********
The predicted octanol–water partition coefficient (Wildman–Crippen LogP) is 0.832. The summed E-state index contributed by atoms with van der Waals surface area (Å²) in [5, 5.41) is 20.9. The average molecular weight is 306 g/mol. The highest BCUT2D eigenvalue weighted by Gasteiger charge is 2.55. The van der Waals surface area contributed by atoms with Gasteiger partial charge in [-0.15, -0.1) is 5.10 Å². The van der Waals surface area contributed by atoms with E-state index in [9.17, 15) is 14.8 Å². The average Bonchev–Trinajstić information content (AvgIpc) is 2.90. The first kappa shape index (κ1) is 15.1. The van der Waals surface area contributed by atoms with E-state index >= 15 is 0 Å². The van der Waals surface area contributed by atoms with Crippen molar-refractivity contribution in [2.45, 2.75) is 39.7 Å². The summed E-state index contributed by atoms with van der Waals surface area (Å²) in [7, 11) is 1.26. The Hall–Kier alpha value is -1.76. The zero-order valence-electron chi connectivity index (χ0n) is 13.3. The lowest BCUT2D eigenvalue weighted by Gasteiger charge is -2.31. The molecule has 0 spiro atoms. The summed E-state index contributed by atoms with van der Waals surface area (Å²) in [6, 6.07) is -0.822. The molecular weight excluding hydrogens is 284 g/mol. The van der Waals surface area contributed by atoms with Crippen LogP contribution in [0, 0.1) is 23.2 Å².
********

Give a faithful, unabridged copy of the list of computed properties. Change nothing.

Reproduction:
The predicted octanol–water partition coefficient (Wildman–Crippen LogP) is 0.832. The summed E-state index contributed by atoms with van der Waals surface area (Å²) in [5, 5.41) is 20.9. The average molecular weight is 306 g/mol. The highest BCUT2D eigenvalue weighted by Gasteiger charge is 2.55. The van der Waals surface area contributed by atoms with Gasteiger partial charge in [-0.15, -0.1) is 5.10 Å². The van der Waals surface area contributed by atoms with E-state index in [9.17, 15) is 14.8 Å². The average Bonchev–Trinajstić information content (AvgIpc) is 2.90. The first kappa shape index (κ1) is 15.1. The van der Waals surface area contributed by atoms with E-state index >= 15 is 0 Å². The van der Waals surface area contributed by atoms with Crippen molar-refractivity contribution in [2.45, 2.75) is 39.7 Å². The summed E-state index contributed by atoms with van der Waals surface area (Å²) in [7, 11) is 1.26. The Hall–Kier alpha value is -1.76. The zero-order valence-electron chi connectivity index (χ0n) is 13.3. The lowest BCUT2D eigenvalue weighted by Gasteiger charge is -2.31. The molecule has 0 spiro atoms. The summed E-state index contributed by atoms with van der Waals surface area (Å²) in [6, 6.07) is -0.822. The molecular weight excluding hydrogens is 284 g/mol. The van der Waals surface area contributed by atoms with Crippen LogP contribution in [0, 0.1) is 23.2 Å².